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Skate Purchasing Guide

This guide is not an exact science because everyone's preferences vary, and some markets have different prices. If you have more specific questions about your situation, please contact us. Some examples have been linked for you.

Q: What are inline skates and what are quad skates?


  • Inline: Inline skates are where the wheels are "in a line," and most recognizably called rollerblades. They are similar to ice skates, with beginner models having a heel brake. This category also includes inline skates for hockey, freestyle/urban/aggressive/skate park, figure skating, downhill/alpine, slalom, speed, marathon, trail, etc.

  • Quad: Quad skates have four wheels arranged on a rectangular base, most recognizably with a toe stop in the front, like the old retro style. This category also includes quad skates used for artistic (like figure skating), dance/jam/rhythm, derby, freestyle/urban/aggressive/skate park, trail, etc.

Q: Which type of skate should I get?

A: The model you should get depends on your primary intended use for the skates.

  • Inline skates - Are best for skating outdoors, and can handle rougher surfaces like trails and roads. If you've ice skated before, the feeling is similar. Some beginners find it easier to learn on inline skates because there is a longer base of support. Skaters can progress to speed skating, slalom skating, roller hockey, urban/park skating, communicating, downhill/alpine, or wherever your heart desires.

  • Inline skates with a toe stop - AKA inline figure skates - these are specialized inline skates designed to mimic figure skates with toe picks. You can do most of the same skills as ice skates (though the technique is a little different) on wheels. There are many very accomplished inline figure skaters.

  • Quad skates - these are primarily used for derby, artistic roller skating (similar to figure skating, but on quad skates), roller dance and urban/park skating. There are many variables to quad skates that make them more or less suitable to the task - such as the type of boot, wheels, and toe stops to name a few. In short, you can learn to skate on any quad skate type, but there are many fun factors to play with once you decide what discipline(s) you want to pursue.

Q: Which skates should I buy?

A: Once you've decided on the type of skate, next is to narrow down which pair to get. Here are some rough guidelines of what you typically get at a particular price point. This guide refers to new skates. So you may be able to find better prices in the used market or on sale. But you can compare the used model to its retail price to get an idea of its quality. See the Brand Comparison tab for some guidelines on quad skates.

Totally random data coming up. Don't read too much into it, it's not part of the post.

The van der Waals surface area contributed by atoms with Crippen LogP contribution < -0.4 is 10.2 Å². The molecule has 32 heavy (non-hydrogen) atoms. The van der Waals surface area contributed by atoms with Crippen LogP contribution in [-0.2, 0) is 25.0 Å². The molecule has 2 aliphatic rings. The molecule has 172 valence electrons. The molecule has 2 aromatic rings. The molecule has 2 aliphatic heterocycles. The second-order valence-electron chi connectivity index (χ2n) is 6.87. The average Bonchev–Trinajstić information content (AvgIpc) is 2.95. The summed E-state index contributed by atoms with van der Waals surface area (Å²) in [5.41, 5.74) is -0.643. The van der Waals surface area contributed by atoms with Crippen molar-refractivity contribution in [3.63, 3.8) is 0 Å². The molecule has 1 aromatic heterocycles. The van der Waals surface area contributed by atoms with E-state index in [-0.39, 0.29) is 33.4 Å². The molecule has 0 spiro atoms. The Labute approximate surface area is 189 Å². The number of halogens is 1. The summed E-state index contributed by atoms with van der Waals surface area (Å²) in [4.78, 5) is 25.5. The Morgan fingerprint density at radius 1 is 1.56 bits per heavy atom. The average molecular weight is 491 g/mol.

• Beginner skates for kids: Aim for skates at least $65CAD+ or $50USD+. Below this price point, they may not work well, for example, the wheels may not spin, or parts may warp and actually cause the skate to stop working while you're rolling, possibly causing injury. These skates might be okay for a toddler to walk around in, but if they get any better, or want to get any better, they will have difficulty progressing and might lose interest in the sport.

  • Beginner budget skates for big kids, teens and adults (quad or inline): Aim for skates at least $100CAD+ or $75USD+. Below this price point, the skates may not carry the weight of the user well, and will not perform the way skates are supposed to perform. These skates will get the user up until precise edges are required, at which point, if you'd like to continue to progress, consider moving to advanced skates. If you are a heavier person, you may need to skip right to intermediate skates, because they will often come with stronger frames for the wheels.

  • Intermediate skates for all users: Aim for skates at least $200CAD+ or $150USD+. These will usually come with better wheels, bearings, breaks, and a more supportive boot. The user is more likely to find progressing quicker and easier because the skate will more likely perform the way it's supposed to. (This is the recommended starting price point if it's in your budget!)

  • Advanced skates: These are starting at around $300-$400+, but what you're doing with the skate changes all the factors, so it might be time to speak with a specialist if you're looking in this market to improve on what you've had. With skates in this price range, they are more likely to perform the way they're intended to. But depending on what you want them for, the more advanced you get, the more specific the equipment needs to be. Beginner skaters can also start on an advanced boot, but those that have components on the extremes, such as extra-large wheels, extra hard or soft wheels, etc., may make it more difficult for beginners.

Protective Gear Purchasing Guide

This guide is not an exact science because everyone's preferences vary, and some markets have different prices. If you have more specific questions about your situation, please contact us. Some examples have been linked for you.